One of the world’s leading suppliers says the demand for feed is higher, for now.
Last week, SalmonBusiness reported on the feed giant’s latest financial results. While most salmon farmers have been emerging bloody-nosed, Biomar posted a rare jewel in the coronavirus, an increase in revenue and earnings.
CEO Carlos Diaz told SalmonBusiness that COVID-19 will most likely impact demand for seafood and aquaculture feed around the world.
For salmon feed, BioMar has two factories in Norway, one on Karmøy and one on Myre. These have a production capacity of 340,000 tonnes and 260,000 tonnes respectively. BioMar has a factory in Denmark, formerly Dana Feed, and one in the Grangemouth, Scotland. Each has a capacity of more than 100,000 tonnes each.
The Chilean, a trained veterinarian, took over the helm of the Danish conglomerate in 2014, with the aim grow BioMar as a “global leader in fish feed”.
In crisis times, Diaz still seems motivated to do so. “We are supporting our customers to prepare for an unknown future, where COVID-19 could impact our industry even further,” he said.
“Restaurants are closing for a while and social dining is kept at a minimum, while consumers are buying food supply to prepare for longer periods at home. For now, the demand for feed is higher, as many farmers are striving to ensure sufficient stock of feed at the sites and taking steps to prepare for any disruption in supplies. Furthermore we see in other cases that fish and shrimp are being kept longer time in the farms. It is still too early to conclude upon how or if this will impact our value chain in the long run,” explained Diaz.
BioMar has a plan to mitigate risks. “However,” he said that “it is very difficult to predict now how the virus will impact us, the industry and the world around us in the time to come.”
Diaz would not respond if there any issues, foreseeable or current, from sourcing soy in Brazil. And not comment on if any sites running at a lower production capacity.
“We can unfortunately not comment on individual sites, but as you can see from the quarterly reporting, the Mediterranean area, especially Spain, has been impacted by windstorms and there is a general uncertainty in this area,” he said.
Looking ahead, Diaz said “there will for sure be changes arising from this crisis” that will affect the entire process, from production-side to consumer.
“There will for sure be changes arising from this crisis. We see an impact on the entire value chain and consumers buying patterns are changing, and we discover new ways of working internally as well as towards the customers. Those who can manage to create value out of the changes will be a lot stronger meeting the new normal. In BioMar, we are taking those strategical discussions at a management level to evaluate possibilities emerging,” he added.
“So far logistics have only changed to a limited degree,” the CEO elaborated. “We have experience some delivery challenges on raw materials due to closed borders and lock-down of countries, but it has not impacted our ability to deliver to the customers. We have ensured business continuity through higher levels of stock, but in general there has been no major changes”.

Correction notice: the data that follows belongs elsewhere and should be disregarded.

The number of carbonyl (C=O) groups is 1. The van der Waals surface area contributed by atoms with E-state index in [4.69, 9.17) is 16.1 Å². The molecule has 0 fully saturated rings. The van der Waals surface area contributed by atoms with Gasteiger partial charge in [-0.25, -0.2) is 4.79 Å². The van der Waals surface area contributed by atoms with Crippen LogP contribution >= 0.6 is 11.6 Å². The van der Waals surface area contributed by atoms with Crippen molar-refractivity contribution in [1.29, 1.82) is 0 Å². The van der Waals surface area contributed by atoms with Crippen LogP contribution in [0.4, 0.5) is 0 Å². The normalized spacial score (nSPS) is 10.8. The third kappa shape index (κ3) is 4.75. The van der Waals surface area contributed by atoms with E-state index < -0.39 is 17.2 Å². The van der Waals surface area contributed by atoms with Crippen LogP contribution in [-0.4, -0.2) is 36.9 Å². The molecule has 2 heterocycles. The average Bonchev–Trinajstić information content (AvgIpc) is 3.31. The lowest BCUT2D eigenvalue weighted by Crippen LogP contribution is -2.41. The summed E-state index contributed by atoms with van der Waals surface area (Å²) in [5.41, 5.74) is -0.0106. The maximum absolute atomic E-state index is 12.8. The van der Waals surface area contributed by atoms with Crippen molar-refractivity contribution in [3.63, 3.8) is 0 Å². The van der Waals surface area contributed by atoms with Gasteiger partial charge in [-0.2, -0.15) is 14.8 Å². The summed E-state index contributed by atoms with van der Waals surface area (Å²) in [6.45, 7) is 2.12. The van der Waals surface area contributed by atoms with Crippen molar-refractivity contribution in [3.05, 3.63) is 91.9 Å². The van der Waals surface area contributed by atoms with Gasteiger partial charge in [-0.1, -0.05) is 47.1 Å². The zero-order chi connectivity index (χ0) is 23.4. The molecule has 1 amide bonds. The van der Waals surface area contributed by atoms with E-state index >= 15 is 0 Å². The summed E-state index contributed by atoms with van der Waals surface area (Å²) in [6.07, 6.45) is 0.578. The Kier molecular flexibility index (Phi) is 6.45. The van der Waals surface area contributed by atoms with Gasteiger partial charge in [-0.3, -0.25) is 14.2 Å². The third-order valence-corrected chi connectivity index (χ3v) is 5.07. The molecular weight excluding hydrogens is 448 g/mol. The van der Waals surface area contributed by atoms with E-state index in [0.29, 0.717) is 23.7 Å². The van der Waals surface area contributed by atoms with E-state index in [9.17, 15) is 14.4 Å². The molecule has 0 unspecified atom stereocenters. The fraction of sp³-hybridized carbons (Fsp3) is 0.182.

How long do you think the disruption will go on for?
“We do not believe that anybody can answer this question at the moment. Fortunately, we see more and more countries opening up for their restrictions, but there might be an impact on consumer preferences and choices reaching far into the future, and we actually expect to see some of the changes being permanent, such as the demand for healthy and safe food with full traceability” said Diaz.
A big and solid ship
In the face of the pandemic, the boss said he was using his company’s experience (“a big and solid ship”) in dealing with number of crisis in the history of aquaculture, both within salmon, Mediterranean fish and shrimp. “From every crisis you take some learnings and for sure all crisis bring opportunities,” he said.
Last week, BioMar posted healthy earnings in troubling market conditions. In this sense, a solid global set-up is proving to be a strong competitive advantage. This in part is demonstrated by the recent opening of its EUR 40 million 110,000-tonne feed plant in Australia, to serve the Tasmanian salmon farming industry. Could there be an opportunity for salmon feed here?
“There are for sure opportunities for salmon feed. Increased consumer awareness on food, health, environment and social responsibility will impact the possibilities for value-add products with a strong sustainability profile. More home-cooking might also lead to spending more money on quality food with a wholesome profile. At the same time requiring different presentations that could require more sophisticated processing and most likely different sizes, volumes and qualities,” concluded Diaz.